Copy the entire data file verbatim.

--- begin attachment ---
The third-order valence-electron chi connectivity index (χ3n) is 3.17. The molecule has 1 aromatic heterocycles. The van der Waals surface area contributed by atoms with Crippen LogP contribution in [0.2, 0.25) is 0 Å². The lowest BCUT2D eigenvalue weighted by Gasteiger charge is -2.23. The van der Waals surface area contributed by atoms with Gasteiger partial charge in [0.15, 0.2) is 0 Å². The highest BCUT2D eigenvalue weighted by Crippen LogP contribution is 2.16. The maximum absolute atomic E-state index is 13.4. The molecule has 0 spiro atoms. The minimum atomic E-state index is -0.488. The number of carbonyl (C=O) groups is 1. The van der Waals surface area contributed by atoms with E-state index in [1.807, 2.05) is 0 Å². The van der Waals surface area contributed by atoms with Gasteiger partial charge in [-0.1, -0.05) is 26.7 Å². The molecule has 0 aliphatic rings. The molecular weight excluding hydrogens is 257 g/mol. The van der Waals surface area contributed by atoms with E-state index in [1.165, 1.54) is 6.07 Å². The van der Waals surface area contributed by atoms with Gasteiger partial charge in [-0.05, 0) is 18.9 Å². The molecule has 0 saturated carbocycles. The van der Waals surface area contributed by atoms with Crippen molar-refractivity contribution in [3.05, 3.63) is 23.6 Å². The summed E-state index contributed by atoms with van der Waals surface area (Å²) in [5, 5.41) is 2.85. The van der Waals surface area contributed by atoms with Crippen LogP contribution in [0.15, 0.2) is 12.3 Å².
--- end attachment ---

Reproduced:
The third-order valence-electron chi connectivity index (χ3n) is 3.17. The molecule has 1 aromatic heterocycles. The van der Waals surface area contributed by atoms with Crippen LogP contribution in [0.2, 0.25) is 0 Å². The lowest BCUT2D eigenvalue weighted by Gasteiger charge is -2.23. The van der Waals surface area contributed by atoms with Gasteiger partial charge in [0.15, 0.2) is 0 Å². The highest BCUT2D eigenvalue weighted by Crippen LogP contribution is 2.16. The maximum absolute atomic E-state index is 13.4. The molecule has 0 spiro atoms. The minimum atomic E-state index is -0.488. The number of carbonyl (C=O) groups is 1. The van der Waals surface area contributed by atoms with E-state index in [1.807, 2.05) is 0 Å². The van der Waals surface area contributed by atoms with Gasteiger partial charge in [-0.1, -0.05) is 26.7 Å². The molecule has 0 aliphatic rings. The molecular weight excluding hydrogens is 257 g/mol. The van der Waals surface area contributed by atoms with E-state index in [1.165, 1.54) is 6.07 Å². The van der Waals surface area contributed by atoms with Gasteiger partial charge in [-0.05, 0) is 18.9 Å². The molecule has 0 saturated carbocycles. The van der Waals surface area contributed by atoms with Crippen molar-refractivity contribution in [3.05, 3.63) is 23.6 Å². The summed E-state index contributed by atoms with van der Waals surface area (Å²) in [5, 5.41) is 2.85. The van der Waals surface area contributed by atoms with Crippen LogP contribution in [0.15, 0.2) is 12.3 Å².